Tuesday, February 25, 2020

Strategy for marketing wine in Britain Essay Example | Topics and Well Written Essays - 2000 words

Strategy for marketing wine in Britain - Essay Example Promotion entails not just advertisement but also branding while pricing refers to balancing what the consumer is prepared to exchange in relation to production costs. Placement in a globalised environment creates the greatest challenge of retailing the product. Wine Production. Wine production in Europe has traditionally been labor intensive, based on fragmented production of grapes by small sized farmers spread over a wide area. These are dependent on a long chain of producers, distributors and marketing agents and are thus impervious to the needs of the consumer, a cardinal sin in product marketing. On the other hand new world wine growers, in the United States, Australia, Argentina, Chile and South Africa, have large land holdings averaging 158 hectares compared to 1 acre in Europe and with mechanization and use of modern techniques have full control of the production, supply and distribution chain thereby being responsive to product development based on consumer preference. Modernization of production has been rejected by French wine growers who do not want to lose the, "poetry of wine." Product and Price Differentiation through Packaging. ... Australian and American wine producers have displayed greater flexibility in product development focusing on the change in demand to premium and super premium brands, switch from red to white wine and vice versa based on health benefit perception of consumer, fashion trends and even preference based on variety of grapes. This has been achieved by cultivating the identified variety in larger acreages. Old world wine growers did not have this flexibility as land continued to be scarce as also its use for growing grapes was regulated. Pricing. Apart from the factors covered above, new world producers were able to achieve a price advantage due to economies of scale while French and German wine growers were restricted by small holdings and limited scale of operations. Ease in transportation costs and liberalization of tariff regulations due to execution of World Trade Organization norms also assisted the new world producers in pricing their products competitively. Promotion - Impact of Branding. While branding a product is an important tool for its promotion, in old World Europe, regulation and classification of wine led to a deleterious impact creating a hierarchy of regression with a government panel allotting quality certificates. Branding or classification in France was carried out based on an antiquated system of terroir or the unique qualities provided to wine due to factors as soil conditions, rainfall and so on. But when phylloxera struck affecting wine production in the last quarter of 19th Century, it was only through the process of grafting with phylloxera resistant roots from Californian vine yards which transposed wine industry beyond Europe. The regression in branding is exemplified by the fact that a resolution was passed by the European Union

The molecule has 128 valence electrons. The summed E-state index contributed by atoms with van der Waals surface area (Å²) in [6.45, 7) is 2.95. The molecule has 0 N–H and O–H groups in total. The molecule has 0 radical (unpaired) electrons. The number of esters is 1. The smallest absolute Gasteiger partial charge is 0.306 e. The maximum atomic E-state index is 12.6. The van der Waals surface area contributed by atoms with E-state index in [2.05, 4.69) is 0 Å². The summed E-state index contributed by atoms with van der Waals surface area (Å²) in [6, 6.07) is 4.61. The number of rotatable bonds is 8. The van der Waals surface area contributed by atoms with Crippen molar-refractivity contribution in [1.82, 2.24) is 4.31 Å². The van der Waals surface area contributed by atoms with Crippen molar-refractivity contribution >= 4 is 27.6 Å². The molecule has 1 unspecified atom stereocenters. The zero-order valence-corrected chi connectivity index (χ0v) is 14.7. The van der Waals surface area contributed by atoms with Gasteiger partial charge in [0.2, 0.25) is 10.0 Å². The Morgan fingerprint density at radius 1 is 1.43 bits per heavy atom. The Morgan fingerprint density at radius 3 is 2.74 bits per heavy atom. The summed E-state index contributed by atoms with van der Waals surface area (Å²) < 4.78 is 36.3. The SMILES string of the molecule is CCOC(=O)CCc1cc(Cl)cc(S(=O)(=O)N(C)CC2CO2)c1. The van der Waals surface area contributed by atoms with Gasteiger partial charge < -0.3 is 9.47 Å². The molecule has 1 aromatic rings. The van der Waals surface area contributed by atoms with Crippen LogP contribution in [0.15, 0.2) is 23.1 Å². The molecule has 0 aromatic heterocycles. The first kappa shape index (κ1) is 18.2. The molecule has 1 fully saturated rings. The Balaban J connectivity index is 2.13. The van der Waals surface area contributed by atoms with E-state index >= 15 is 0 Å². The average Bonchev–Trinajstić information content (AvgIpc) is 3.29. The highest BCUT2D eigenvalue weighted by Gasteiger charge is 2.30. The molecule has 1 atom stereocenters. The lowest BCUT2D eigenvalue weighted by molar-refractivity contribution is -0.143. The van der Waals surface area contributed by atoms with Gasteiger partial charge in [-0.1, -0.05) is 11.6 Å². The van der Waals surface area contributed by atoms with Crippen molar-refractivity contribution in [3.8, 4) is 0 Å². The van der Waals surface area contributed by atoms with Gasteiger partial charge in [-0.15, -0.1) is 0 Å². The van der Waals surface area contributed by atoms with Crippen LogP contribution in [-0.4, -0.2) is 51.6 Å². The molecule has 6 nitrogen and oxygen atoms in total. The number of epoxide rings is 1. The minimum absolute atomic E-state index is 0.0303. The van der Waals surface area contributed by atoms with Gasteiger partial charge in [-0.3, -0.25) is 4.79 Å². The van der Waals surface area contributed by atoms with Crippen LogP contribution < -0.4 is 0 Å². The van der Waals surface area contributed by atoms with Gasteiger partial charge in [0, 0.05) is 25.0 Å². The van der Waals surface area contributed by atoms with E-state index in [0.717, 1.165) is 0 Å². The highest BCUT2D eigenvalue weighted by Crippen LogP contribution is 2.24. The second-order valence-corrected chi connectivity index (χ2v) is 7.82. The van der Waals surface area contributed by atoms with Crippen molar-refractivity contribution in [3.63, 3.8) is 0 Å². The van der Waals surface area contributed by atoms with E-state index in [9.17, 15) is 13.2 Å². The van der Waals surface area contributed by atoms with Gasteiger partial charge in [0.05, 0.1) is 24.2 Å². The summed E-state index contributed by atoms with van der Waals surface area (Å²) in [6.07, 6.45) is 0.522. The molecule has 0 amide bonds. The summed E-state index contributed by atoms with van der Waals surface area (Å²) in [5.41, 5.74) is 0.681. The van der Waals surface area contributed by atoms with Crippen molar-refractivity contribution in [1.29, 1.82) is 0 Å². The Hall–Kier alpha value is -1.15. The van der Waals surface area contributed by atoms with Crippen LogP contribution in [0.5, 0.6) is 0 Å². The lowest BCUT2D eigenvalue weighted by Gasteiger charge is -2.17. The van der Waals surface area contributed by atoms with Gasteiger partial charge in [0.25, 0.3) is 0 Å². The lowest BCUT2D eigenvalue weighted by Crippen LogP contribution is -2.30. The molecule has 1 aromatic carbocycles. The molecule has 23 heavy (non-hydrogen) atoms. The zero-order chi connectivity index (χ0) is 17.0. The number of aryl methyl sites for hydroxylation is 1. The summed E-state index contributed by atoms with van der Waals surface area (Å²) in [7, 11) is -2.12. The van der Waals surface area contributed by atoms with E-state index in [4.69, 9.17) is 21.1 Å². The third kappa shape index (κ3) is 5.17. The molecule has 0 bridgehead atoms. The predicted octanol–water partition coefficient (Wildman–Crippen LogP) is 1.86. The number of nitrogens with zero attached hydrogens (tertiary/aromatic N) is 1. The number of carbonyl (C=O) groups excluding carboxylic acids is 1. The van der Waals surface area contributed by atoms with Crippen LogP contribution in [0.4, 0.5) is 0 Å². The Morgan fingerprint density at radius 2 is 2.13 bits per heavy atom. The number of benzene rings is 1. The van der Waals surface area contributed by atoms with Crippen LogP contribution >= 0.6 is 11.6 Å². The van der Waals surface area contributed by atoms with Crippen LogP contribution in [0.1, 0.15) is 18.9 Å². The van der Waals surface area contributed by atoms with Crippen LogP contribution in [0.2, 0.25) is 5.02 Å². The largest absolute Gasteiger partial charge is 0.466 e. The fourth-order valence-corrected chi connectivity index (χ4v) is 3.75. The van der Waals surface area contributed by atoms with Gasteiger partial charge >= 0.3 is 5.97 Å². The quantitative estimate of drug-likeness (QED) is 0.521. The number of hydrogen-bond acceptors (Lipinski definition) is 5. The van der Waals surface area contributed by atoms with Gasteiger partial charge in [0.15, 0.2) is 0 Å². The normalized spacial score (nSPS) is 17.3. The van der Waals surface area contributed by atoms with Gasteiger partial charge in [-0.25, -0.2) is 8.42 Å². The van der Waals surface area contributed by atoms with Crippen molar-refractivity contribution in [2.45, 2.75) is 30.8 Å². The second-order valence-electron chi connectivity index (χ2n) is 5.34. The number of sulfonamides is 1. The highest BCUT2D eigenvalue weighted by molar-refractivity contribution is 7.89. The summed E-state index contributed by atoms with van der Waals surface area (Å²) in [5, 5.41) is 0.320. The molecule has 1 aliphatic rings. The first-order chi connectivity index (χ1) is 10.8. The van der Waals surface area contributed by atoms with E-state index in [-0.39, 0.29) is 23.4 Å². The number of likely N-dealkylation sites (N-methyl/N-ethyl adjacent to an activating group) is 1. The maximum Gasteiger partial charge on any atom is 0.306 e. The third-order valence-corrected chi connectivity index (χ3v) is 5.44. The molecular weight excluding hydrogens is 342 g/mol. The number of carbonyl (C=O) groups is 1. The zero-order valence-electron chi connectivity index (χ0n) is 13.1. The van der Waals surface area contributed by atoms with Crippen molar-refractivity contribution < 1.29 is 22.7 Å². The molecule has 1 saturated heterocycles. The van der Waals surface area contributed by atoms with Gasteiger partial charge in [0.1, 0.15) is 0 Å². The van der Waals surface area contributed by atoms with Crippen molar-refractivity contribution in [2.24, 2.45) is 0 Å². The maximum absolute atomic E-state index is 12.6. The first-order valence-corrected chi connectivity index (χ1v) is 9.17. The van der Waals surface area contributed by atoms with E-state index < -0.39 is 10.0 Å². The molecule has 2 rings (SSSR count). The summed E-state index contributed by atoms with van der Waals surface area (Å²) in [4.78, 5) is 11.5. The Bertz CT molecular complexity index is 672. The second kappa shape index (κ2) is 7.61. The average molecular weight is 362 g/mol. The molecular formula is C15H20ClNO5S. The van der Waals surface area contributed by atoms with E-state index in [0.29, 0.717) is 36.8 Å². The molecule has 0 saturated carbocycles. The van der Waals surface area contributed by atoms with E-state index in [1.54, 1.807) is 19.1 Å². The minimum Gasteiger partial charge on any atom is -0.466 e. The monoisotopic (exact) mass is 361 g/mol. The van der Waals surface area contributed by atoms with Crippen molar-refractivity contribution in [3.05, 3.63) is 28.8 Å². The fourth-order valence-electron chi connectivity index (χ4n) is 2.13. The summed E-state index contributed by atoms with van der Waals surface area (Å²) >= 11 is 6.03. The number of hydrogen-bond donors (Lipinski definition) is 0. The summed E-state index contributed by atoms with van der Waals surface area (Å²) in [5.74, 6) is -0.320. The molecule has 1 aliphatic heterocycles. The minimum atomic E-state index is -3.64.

Saturday, February 8, 2020

The importance of HBCUs in the modern world Research Paper